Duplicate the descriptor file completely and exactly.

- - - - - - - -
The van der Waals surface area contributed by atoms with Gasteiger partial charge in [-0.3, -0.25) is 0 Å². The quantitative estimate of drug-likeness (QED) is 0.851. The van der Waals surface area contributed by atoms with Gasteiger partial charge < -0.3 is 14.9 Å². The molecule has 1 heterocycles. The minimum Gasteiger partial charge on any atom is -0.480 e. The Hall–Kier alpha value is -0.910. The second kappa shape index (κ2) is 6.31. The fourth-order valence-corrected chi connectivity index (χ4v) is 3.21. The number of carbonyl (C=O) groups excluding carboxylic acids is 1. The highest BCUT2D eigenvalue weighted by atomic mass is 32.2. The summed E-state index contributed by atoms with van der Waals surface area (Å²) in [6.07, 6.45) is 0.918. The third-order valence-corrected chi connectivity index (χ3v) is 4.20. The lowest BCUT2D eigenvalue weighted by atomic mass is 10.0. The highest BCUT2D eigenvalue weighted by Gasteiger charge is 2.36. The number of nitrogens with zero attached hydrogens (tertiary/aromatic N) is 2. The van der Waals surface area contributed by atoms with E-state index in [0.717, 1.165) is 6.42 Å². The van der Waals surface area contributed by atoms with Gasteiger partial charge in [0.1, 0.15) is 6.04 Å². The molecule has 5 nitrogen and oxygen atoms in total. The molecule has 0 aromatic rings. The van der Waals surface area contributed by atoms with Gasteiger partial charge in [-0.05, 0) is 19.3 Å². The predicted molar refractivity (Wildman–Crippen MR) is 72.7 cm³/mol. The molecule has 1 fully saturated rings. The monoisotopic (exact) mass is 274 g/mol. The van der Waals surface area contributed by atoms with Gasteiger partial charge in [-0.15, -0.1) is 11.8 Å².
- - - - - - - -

The van der Waals surface area contributed by atoms with Gasteiger partial charge in [-0.3, -0.25) is 0 Å². The quantitative estimate of drug-likeness (QED) is 0.851. The van der Waals surface area contributed by atoms with Gasteiger partial charge < -0.3 is 14.9 Å². The molecule has 1 heterocycles. The minimum Gasteiger partial charge on any atom is -0.480 e. The Hall–Kier alpha value is -0.910. The second kappa shape index (κ2) is 6.31. The fourth-order valence-corrected chi connectivity index (χ4v) is 3.21. The number of carbonyl (C=O) groups excluding carboxylic acids is 1. The highest BCUT2D eigenvalue weighted by atomic mass is 32.2. The summed E-state index contributed by atoms with van der Waals surface area (Å²) in [6.07, 6.45) is 0.918. The third-order valence-corrected chi connectivity index (χ3v) is 4.20. The lowest BCUT2D eigenvalue weighted by atomic mass is 10.0. The highest BCUT2D eigenvalue weighted by Gasteiger charge is 2.36. The number of nitrogens with zero attached hydrogens (tertiary/aromatic N) is 2. The van der Waals surface area contributed by atoms with E-state index in [0.717, 1.165) is 6.42 Å². The van der Waals surface area contributed by atoms with Gasteiger partial charge in [0.1, 0.15) is 6.04 Å². The molecule has 5 nitrogen and oxygen atoms in total. The molecule has 0 aromatic rings. The van der Waals surface area contributed by atoms with Gasteiger partial charge in [-0.05, 0) is 19.3 Å². The predicted molar refractivity (Wildman–Crippen MR) is 72.7 cm³/mol. The molecule has 1 fully saturated rings. The monoisotopic (exact) mass is 274 g/mol. The van der Waals surface area contributed by atoms with Gasteiger partial charge in [-0.15, -0.1) is 11.8 Å².